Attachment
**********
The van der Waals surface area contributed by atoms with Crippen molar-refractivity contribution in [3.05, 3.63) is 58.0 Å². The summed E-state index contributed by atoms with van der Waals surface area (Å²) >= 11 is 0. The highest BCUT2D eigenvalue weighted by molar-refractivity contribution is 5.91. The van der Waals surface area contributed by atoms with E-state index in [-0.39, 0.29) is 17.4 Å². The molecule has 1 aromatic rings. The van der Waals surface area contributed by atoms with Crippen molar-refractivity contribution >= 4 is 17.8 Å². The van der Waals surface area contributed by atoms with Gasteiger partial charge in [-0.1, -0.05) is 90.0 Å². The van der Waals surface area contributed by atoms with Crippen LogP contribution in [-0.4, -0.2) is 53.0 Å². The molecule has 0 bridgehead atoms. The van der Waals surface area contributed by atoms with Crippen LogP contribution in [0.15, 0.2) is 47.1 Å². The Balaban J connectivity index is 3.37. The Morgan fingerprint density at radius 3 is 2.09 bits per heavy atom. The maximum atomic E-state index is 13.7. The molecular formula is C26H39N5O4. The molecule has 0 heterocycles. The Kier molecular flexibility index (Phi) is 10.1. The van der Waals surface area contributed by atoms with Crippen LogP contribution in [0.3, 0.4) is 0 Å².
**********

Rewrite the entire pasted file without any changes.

The van der Waals surface area contributed by atoms with Crippen molar-refractivity contribution in [3.05, 3.63) is 58.0 Å². The summed E-state index contributed by atoms with van der Waals surface area (Å²) >= 11 is 0. The highest BCUT2D eigenvalue weighted by molar-refractivity contribution is 5.91. The van der Waals surface area contributed by atoms with E-state index in [-0.39, 0.29) is 17.4 Å². The molecule has 1 aromatic rings. The van der Waals surface area contributed by atoms with Crippen molar-refractivity contribution >= 4 is 17.8 Å². The van der Waals surface area contributed by atoms with Gasteiger partial charge in [-0.1, -0.05) is 90.0 Å². The van der Waals surface area contributed by atoms with Crippen LogP contribution in [-0.4, -0.2) is 53.0 Å². The molecule has 0 bridgehead atoms. The van der Waals surface area contributed by atoms with Crippen LogP contribution in [0.15, 0.2) is 47.1 Å². The Balaban J connectivity index is 3.37. The Morgan fingerprint density at radius 3 is 2.09 bits per heavy atom. The maximum atomic E-state index is 13.7. The molecular formula is C26H39N5O4. The molecule has 0 heterocycles. The Kier molecular flexibility index (Phi) is 10.1. The van der Waals surface area contributed by atoms with Crippen LogP contribution in [0.3, 0.4) is 0 Å².